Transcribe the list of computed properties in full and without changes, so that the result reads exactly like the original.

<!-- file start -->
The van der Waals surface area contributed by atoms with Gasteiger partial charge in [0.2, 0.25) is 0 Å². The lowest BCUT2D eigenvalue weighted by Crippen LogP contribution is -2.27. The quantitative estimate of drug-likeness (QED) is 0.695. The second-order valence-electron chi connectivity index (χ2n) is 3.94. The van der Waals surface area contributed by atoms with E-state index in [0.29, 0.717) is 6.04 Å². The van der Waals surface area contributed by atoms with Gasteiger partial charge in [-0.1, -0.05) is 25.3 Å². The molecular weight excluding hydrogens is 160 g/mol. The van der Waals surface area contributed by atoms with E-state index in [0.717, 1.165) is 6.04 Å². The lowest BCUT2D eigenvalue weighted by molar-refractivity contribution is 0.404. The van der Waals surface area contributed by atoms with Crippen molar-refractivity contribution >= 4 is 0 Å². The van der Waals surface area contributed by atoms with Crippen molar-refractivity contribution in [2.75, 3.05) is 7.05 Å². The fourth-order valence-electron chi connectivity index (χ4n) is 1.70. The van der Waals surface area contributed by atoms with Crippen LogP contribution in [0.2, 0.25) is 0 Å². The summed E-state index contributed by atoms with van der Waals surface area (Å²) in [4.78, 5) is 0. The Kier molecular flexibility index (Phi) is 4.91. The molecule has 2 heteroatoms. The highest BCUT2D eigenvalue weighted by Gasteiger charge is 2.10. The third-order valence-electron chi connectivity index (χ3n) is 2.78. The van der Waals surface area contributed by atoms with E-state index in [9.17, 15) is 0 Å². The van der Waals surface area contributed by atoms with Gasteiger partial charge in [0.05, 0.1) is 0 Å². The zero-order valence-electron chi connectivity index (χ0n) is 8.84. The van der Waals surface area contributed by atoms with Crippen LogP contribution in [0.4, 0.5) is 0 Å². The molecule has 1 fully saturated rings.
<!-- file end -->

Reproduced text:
The van der Waals surface area contributed by atoms with Gasteiger partial charge in [0.2, 0.25) is 0 Å². The lowest BCUT2D eigenvalue weighted by Crippen LogP contribution is -2.27. The quantitative estimate of drug-likeness (QED) is 0.695. The second-order valence-electron chi connectivity index (χ2n) is 3.94. The van der Waals surface area contributed by atoms with E-state index in [0.29, 0.717) is 6.04 Å². The van der Waals surface area contributed by atoms with Gasteiger partial charge in [-0.1, -0.05) is 25.3 Å². The molecular weight excluding hydrogens is 160 g/mol. The van der Waals surface area contributed by atoms with E-state index in [0.717, 1.165) is 6.04 Å². The lowest BCUT2D eigenvalue weighted by molar-refractivity contribution is 0.404. The van der Waals surface area contributed by atoms with Crippen molar-refractivity contribution >= 4 is 0 Å². The van der Waals surface area contributed by atoms with Crippen molar-refractivity contribution in [2.75, 3.05) is 7.05 Å². The fourth-order valence-electron chi connectivity index (χ4n) is 1.70. The van der Waals surface area contributed by atoms with Crippen LogP contribution in [0.2, 0.25) is 0 Å². The summed E-state index contributed by atoms with van der Waals surface area (Å²) in [4.78, 5) is 0. The Kier molecular flexibility index (Phi) is 4.91. The molecule has 2 heteroatoms. The highest BCUT2D eigenvalue weighted by Gasteiger charge is 2.10. The third-order valence-electron chi connectivity index (χ3n) is 2.78. The van der Waals surface area contributed by atoms with E-state index in [9.17, 15) is 0 Å². The van der Waals surface area contributed by atoms with Gasteiger partial charge in [0.05, 0.1) is 0 Å². The zero-order valence-electron chi connectivity index (χ0n) is 8.84. The van der Waals surface area contributed by atoms with Crippen LogP contribution in [0.4, 0.5) is 0 Å². The molecule has 1 fully saturated rings.